“Is this what you’re reduced to, human? Petty vandalism!? How crass!” She danced after him, her blows elegant and graceful. It was an open-handed style, delicate, and without force behind the blows. His heart still ached, and he doubted it would survive another touch. So instead, he kept stepping back. With each step, his feet crashed into the ground, leaving a trail of destruction that she easily danced around.
“Hah! Human, you aren’t half bad! But the thing about death!” She lunged, and he spun off to the side, the sound of crumbling stone filling the air as he danced a staccato rhythm of destruction. The rage inside of him burned merrily as he ground his teeth. He wanted to see her broken. To watch her despair as she knew that she had fallen. She had made a mockery of him, his species. She had toyed with him. She had thought she and her ilk could get away with murder. That it didn’t matter, because it was only a human who they killed. “I’ll always gets you in the end!” Even now, she underestimated him.
She leapt over his head as he danced to the side. A circle of ravaged stone was visible, nearly twenty feet across, the product of his movements. She gave it a brief, dismissive look, and turned her eyes towards him. “What good do you think this will do?!” She lunged again, and he danced to the side, staying along the broken edges. She landed in the center of the circle. “You haven’t got a chance-” She stared down, her eyes widening in realization.
Air flooded his lungs as he crouched down. His stance widened, as his fingers dug into the ravaged stone. There was a tremendous sound of crumbling stone. She leapt into the air like a grasshopper, but it was too late. He lifted the semispherical mass of stone into the air, and brought it down again in a single smooth movement. She was caught between the huge chunk of stone, and the ground of the market square. There was a crunch. He lifted the stone into the air bodily, his shoulders heaving. She hopped to her feet, trying to regain her footing, visible by the flash of her cigarette. He brought the stone down again.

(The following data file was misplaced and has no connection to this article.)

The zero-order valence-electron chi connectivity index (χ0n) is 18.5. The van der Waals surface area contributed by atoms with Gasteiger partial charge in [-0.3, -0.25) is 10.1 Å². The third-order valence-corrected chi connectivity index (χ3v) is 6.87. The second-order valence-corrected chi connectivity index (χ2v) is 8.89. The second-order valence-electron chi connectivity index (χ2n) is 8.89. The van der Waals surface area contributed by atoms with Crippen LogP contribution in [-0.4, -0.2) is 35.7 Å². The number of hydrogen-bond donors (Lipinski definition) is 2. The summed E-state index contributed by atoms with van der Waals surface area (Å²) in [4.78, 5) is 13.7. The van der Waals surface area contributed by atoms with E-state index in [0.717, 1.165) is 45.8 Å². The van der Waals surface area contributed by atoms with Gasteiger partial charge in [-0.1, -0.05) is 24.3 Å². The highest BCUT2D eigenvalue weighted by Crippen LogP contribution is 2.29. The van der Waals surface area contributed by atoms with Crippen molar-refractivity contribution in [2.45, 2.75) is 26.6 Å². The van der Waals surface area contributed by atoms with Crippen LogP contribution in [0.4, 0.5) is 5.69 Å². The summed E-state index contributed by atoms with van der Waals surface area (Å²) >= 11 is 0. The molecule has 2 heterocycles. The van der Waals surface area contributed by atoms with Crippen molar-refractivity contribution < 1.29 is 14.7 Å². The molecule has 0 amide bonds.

Three or four more times, he hammered the goddess like a cockroach, until the rock crumbled in his hands, the rage dying away. He turned his head towards the doorway. Cassandra was standing there, horror in her eyes. He brushed his hand across his forehead as the shame returned, sweat dripping down his face. There was an intake of breath, and light filled the market square, as the cigarette flared. “Ahahaha. Such anger in you, human. Such rage. Where do you learn that? Is it from your mother? Or is it from the company you keep?”